With Trump Gone, Biden Can Finally Rebuild

Between healthcare, climate, and democratic reform, a busy first-term is ahead of the President-Elect

Joe Biden speaking with attendees at the Presidential Gun Sense Forum hosted by Everytown for Gun Safety and Moms Demand Action at the Iowa Events Center in Des Moines, Iowa. Courtesy of Flickr by Gage Skidmore. Licensed under CC BY-SA 2.0.

After four years of Donald Trump, America retains little of its erstwhile glory–standing on the wreckage of a bungled response to coronavirus, mass unemployment, an eviction crisis, broken trust in law enforcement, a sharp rise in health insurance premiums, and much more trouble to boot, Joe Biden offered a far more compelling alternative. With an all-time high turnout, Obama’s former second-in-command beat Trump with a decisive majority of the popular vote, setting the stage for America to return to the path from which it was led astray.

Hopes hang high on the former Vice-President to not only reverse much of what has addled America under Trump, but also move the ball forward on progressive reform as the base of the Democratic party is much further left than it was back in 2016–what this essentially means is more concerted action on healthcare, climate change, social and economic equity, and a slate of long-overdue democratic reforms.

Most-pressing on the agenda has to be the fate of our planet’s welfare–the more time is wasted on figuring out optimal solutions to impending ecological collapse, the harder it’ll be to tackle. “Climate politics is, now as ever, a choice between changes that seem impossible and a future that seems unthinkable,” writes Vox’s David Roberts. “Facing it squarely means radicalism. Now, a real response to climate change, a response on the scale of what the crisis demands, is on the table. It is an option. It has a name.” That name is the Green New Deal, and it is currently the golden standard for its ability to marry together the construction of industries necessary to ensure a swift transition to carbon neutrality with an emphasis on economic equalityBiden’s plan if a massive improvement over the status quo, falls awfully short of what is needed to counter the worst of what climate change has yet to offer.

Second to that — or perhaps parallel to it — is the issue of healthcare, whose current status is becoming increasingly-untenable as many Americans — especially of lower incomes — no longer have employment to cushion their medical misfortunes. Sanders was at the forefront of a push for a single-payer system under the moniker of ‘Medicare-For-All’ but the buck eventually settled on Biden’s more employer-friendly public option, which now has received harsher scrutiny as the market for employment is well… not as expansive as it used to be. It’s unclear at the moment whether Biden is willing to compromise on his moderate position to move further leftward, but if recent polling is anything to go by, the desire for a socialized healthcare system will naturally spill over into the mainstream to pick up where the Affordable Care Act left off, supplanting it perhaps with something a bit more resilient, robust, and most importantly, a lot more humane.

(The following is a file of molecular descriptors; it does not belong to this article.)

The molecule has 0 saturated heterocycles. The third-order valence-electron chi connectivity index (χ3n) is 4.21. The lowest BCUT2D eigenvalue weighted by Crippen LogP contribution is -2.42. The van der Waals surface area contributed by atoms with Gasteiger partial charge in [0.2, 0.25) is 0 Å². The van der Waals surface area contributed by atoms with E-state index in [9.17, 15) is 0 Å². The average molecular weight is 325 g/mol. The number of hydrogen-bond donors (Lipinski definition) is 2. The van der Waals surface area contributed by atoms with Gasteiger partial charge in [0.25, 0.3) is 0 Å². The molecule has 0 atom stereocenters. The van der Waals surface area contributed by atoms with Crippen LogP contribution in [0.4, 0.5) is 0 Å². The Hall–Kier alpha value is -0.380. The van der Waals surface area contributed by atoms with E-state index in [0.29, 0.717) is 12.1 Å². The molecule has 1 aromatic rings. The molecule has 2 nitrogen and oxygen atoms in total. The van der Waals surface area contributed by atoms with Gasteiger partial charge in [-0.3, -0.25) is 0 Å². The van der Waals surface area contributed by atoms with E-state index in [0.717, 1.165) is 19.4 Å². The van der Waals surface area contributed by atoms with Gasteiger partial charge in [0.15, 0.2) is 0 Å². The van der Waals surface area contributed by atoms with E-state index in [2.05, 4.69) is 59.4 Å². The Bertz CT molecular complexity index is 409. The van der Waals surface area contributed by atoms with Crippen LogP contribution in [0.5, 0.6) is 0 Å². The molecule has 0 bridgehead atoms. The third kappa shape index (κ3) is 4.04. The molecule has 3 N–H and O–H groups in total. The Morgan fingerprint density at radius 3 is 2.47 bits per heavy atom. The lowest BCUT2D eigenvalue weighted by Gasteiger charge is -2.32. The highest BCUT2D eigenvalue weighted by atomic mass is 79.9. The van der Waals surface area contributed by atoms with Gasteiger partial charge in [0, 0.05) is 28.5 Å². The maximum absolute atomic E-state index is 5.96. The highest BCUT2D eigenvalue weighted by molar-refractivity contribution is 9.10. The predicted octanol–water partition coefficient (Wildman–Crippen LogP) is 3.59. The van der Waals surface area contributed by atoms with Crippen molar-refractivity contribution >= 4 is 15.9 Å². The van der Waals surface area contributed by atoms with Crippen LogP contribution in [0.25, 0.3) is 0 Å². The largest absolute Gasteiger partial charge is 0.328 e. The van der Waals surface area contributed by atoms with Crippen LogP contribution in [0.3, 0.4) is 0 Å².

Biden would do well to tackle climate and healthcare with any sense of urgency, but even more pressing is the elimination of all instruments of minority rule such as voter suppression and gerrymandering, and putting an end to the influence of corporate money on American politics. Democrats have similarly expressed interest in DC and Puerto Rico statehood, but abolishing the filibuster and restoring the legitimacy of the Supreme Court are proving just as important–the order is proving tall for Biden to achieve all in one term, but if the party is to not lose against a demagogue more cunning than Trump, it needs to ready its defenses well-ahead of time.

If all this seems like Biden merely cleansing the sins of America’s past, then you wouldn’t be mistaken–much of what Obama did during his first-term was putting the country on a path to recovery from the financial crisis, which one could argue was the first seeding of Hillary Clinton’s failure to succeed him. For Biden to not fall victim to the same trap, his transition will have to be a lot more swift, a lot more focused, and less subject to the usual distractions of Capitol Hill lest he wants another backlash to put a Republican in his stead.

It won’t be easy to move forward from what great ills Trump has inflicted upon America, but if Biden sticks the landing right, he could stand on the precipice of a soaring recovery, the likes of which haven’t been seen since FDR’s New Deal. The conditions for America’s return to shape couldn’t be further different from then however–the nation’s institutions will have to be completely resculptured so that those who’ve been wronged by it, now or in the past, are given back their dues. Whether justice prevails in the wake of a Biden administration is very much up in the air, but it’s what a president-elect of great stature owes to his people if they’re to salvage anything of use from the wreckage of America’s ever-flailing promise of prosperity.